[I almost never publicly publish any of my own work here, preferring to post a variety of work by other aspiring authors. Today, I will make an exception.]
Over on Roberta Pimentel‘s blog where she has an entry titled “Get More Readers with Your Gravatar” it was a pretty day and started innocently enough, a bit like a sunny day in Texas or Oklahoma before the tornado flattens your home. It was just another day when she wrote wrote that article, but that was before she encountered grumpy old me. (I was going to describe myself as a “grumpy old bastard” except, of course, my parents are married and have been since the Dawn of Time.)
I wrote the following comment:
In a way, we are all like little factories. If it is part of our “assembly line,” then we can blast it. But, just a little out of the norm, and it/we “fall off the cliff.” I think this gets worse as you get older and your literal and metaphorical skeletal system becomes more rigid and brittle and less flexible. You really *DO* have a good idea with that, but I just do not know how I can carve out a window to do it. AND, at least in theory, I am “off” this summer. Yet there does not seem to be a minute to spare. (Maybe I should write a blog entry on this.) In fact, I think I WILL do just that, over on my blog at “Still Another Writer’s Blog.” (Or is it “Still Another Writers’ Blog”? Damnit, I am not sure myself!)
Yep. There I was on Yet Another Rant ™.
Must be time to actually write something.
In all fairness, this is something with which I struggle. (“Something” meaning allocating time, not ranting. Though I suppose I do struggle with the rants also.) Do I work on the next “Great American Novel,” or do I scrub the toilet? The toilet REALLY needs scrubbing, and that is so vastly overdue as to be a “bad mental image” for even the most hardened healthcare professional routinely exposed to the most foul blood and body fluids. In a word, it is “bad.”
But, HOW DO we handle those decisions? Though I prefer to remain anonymous, among other things I have advanced graduate training in “optimization” (such as “linear programming,” commonly called “LP”) and seriously study such issues.
(At least I do things like that when I am not blogging about astrology which, of course, the serious graduate students completely reject in the most fundamental way imaginable. Something tells me they probably would not like the sexy bikini and pinup blog, either.)
As an aside, let me tell you a short story about LP. Ever seen a movie called “Good Will Hunting“? Remember the “math problem” at the beginning? Well, that version of the story is not quite the true version. (Actually, it is almost so removed as to be unrecognizable.) The true version became an “urban legend” that floated around for decades.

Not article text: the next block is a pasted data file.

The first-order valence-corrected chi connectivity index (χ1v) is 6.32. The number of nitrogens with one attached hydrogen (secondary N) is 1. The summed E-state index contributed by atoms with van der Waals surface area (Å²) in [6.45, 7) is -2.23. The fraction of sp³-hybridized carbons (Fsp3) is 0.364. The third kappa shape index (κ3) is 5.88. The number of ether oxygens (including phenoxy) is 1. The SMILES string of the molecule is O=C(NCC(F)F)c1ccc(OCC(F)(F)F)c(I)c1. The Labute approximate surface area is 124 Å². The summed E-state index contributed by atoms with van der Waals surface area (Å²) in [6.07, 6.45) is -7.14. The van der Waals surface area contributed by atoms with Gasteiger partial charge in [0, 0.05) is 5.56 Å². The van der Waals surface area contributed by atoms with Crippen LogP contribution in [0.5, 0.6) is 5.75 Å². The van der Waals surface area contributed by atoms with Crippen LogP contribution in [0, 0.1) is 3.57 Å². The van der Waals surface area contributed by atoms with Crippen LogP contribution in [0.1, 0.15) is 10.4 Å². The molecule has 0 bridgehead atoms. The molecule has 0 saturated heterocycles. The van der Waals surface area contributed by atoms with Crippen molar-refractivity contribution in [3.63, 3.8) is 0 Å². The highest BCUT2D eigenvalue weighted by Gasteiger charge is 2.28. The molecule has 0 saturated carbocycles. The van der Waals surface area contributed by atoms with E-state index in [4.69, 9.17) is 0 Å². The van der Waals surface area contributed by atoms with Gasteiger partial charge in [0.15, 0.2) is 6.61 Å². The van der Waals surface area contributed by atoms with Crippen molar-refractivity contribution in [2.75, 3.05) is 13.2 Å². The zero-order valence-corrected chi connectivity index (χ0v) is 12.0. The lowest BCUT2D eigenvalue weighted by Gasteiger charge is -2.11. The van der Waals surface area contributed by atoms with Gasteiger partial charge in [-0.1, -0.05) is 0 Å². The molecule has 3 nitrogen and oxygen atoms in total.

The true version is that a graduate student (not a janitor) was late for class one day. Apparently he was a bit rough around the edges in some ways (maybe a little like the “janitor” in the movie), and when he was late he wrote down the two “homework problems” on the board. He went home and solved one but could not solve the other.
He turned in his “homework” and apologized for not solving the second math problem “yet.” (“It was a little harder.”) Turns out that the two problems were “unsolvable” (or “open”) math problems that the teacher had put on the board as examples of difficult problems. The one that the student solved was supposed to “end world hunger.” (In fact, LP is still used to managed food distribution.)
The military IMMEDIATELY appropriated it as a military secret (and making publication of it high treason and punishable by death). They used it to solve logistics problems (and won World War II with superior logistics to the Nazis). (But the bit about the military has been sanitized and eradicated over time. Dig deep enough, and you will find it. These days it is probably categorized as “tinfoil hat” to discredit anyone who wants to pass on the truth about what REALLY went on… …at least someone had the testicular fortitude to make the Imitation Game to tell us about Turing and what happened to him.)
The student was George Dantzig. And the method he developed, now released to the public, is called Linear Programming. (Technically, it was the Simplex Algorithm. But most of us just call it LP.) I like the way this guy tells the story. Personally, I think Dantzig’s life should be made into a movie, and as penance for taking Dantzig’s story Matt Damon should play Dantzig’s professor.
Back to the main story: how do you decide? What do you pick? If it will take you eight hours to produce a suitable gravatar, is it worth it? Or should you be writing? Or should you be scrubbing the toilet? And if you don’t scrub the toilet today, when do you do it?
We all wrestle with this, but that is not the end of the story. The fact is we become superior at certain kinds of skills and processes. In the bestseller “Now, Discover Your Strengths,” these superior skills and processes are described as “strengths.” The main thing, according to the book, is to discover your strengths, build little “assembly lines” in your life that put them to work, stick to those assembly lines and avoid time wasters that suck the life out of you, and make enough money to hire someone to scrub the toilet (unless that is your strength).
But, the fact of the matter is, sometimes, you still have to scrub the toilet.